On one hand, I’m not sure there’s much purpose, at this point, in setting “goals” for the year.  I frankly have no idea what to expect in terms of time, sleeping of the baby, and energy levels in the year to come.  How can I set goals if I don’t even know what I’m going to have to work with?  However, I think there’s value in looking forward to the year and trying to assess what can be accomplished and what I want to accomplish.  So I’m going to follow the model I’ve set for myself the past couple years and look at my year ahead, and how that fits into my longer-term goals and dreams.  The one caveat: this year, I’m going to focus here primarily on the first half of the year, after which time passes I’ll assess where I am again and plan going forward from there.

Thinking About Long-term Goals

My thinking about my long-term goals hasn’t changed much over the past year.  Here’s what I had to say about my long-term goals last year:

I haven’t made much of a secret about it my long-term goals and dreams… it’s implicit in my blog’s tagline: “A Day in the Life of an Aspiring Fantasy Author”.  By “aspiring fantasy author” I mean not that I aspire to write… but that I aspire for my writing to be published.  …Now we live in a day and age when the definition of the word “published” is in flux.

On my blog I’ve been critical, and thought critically about, both the new Digital Self-publishing paradigm and the old traditional publishing model.  I’ve pointed out some of the systemic problems with each, and  how those problems negatively impact authors.  So, for me, it seems I could go either way.  There are strengths, weaknesses, opportunities, and threats with either road.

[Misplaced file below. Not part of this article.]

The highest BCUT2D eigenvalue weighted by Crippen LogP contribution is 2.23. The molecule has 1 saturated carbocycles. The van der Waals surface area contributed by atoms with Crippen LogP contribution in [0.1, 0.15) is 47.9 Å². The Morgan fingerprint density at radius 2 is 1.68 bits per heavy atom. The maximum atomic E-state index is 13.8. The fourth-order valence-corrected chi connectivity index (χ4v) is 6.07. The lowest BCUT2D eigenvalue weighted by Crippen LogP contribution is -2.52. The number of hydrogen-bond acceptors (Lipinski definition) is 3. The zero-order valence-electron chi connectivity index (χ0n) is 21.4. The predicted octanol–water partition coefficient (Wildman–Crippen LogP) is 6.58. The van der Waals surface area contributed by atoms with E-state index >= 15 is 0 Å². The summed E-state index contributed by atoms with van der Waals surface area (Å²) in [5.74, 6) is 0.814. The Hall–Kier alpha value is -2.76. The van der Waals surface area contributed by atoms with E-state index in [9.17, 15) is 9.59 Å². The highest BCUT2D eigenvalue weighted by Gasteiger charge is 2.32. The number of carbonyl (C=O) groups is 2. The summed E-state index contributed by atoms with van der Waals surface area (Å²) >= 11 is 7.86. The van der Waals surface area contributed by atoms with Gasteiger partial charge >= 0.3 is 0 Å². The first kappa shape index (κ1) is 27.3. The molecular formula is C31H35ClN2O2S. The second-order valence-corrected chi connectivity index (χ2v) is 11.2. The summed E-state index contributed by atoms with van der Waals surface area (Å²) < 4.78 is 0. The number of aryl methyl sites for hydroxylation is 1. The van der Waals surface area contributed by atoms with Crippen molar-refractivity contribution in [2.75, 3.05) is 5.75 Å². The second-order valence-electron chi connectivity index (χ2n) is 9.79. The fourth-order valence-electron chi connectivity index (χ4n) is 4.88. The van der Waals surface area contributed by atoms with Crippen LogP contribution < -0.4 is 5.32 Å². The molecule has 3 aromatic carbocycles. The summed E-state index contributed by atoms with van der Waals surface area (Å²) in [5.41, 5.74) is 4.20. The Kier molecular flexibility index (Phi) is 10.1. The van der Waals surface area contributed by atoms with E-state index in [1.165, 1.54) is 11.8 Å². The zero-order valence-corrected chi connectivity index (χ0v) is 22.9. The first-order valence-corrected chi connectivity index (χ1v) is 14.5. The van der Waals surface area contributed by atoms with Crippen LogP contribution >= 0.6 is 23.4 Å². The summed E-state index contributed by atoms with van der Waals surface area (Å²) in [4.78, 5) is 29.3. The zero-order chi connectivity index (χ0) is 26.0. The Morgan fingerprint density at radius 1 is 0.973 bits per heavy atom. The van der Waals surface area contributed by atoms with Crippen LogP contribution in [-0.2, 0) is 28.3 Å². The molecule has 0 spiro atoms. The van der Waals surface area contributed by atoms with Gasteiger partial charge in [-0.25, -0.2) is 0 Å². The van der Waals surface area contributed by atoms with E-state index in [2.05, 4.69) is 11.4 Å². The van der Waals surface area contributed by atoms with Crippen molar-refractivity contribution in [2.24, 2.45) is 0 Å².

But when I say my long-term goal is to be a published author, I’m really talking about traditional publishing.

I then went on to dig into some of the “whys” behind my preference for “traditional” publishing to “digital self-publishing”, but I won’t rehash those here.  The reasons remain, largely, the same, though perhaps the size of my dreams has moderated somewhat in the year past.  (I’m basically in my mid-thirties, now.  Older and wiser.  Getting “rich” off of writing no longer seems even remotely achievable, even as a stretch-dream.)  But the overarching long-term goal I stated before, and the reasons for pursuing it that I give, remain the guiding star by which I’m plotting my medium-term journeys.

2014 Goals

In the last two years, I’ve given my goals as it relates across 4 categories: how much I plan to read during the year, how frequently I intend to write, completion of manuscripts and submission of manuscripts.  This year I’d like to add some new categories, while I’ll be dialing back somewhat on several of the prior four.

1) Read at least 400,000 words worth of fiction in the first half of 2014: In 2013, I was able to put over a million words worth of fiction reading under my belt.  I’d like to think I could do that again.  But I’m not quite ready to publicly lay down a goal that ambitious for this year, and given the total state of flux that V.R. has left our life in, I can’t even say whether it’s realistic or feasible to do it again.  Instead, I’ll focus on the first half of the year.  I want to try to do at least 400,000 words of fiction by July 1st, 2014.  Depending on how I do on that goal, I’ll adjust my 2014 expectations accordingly at that time.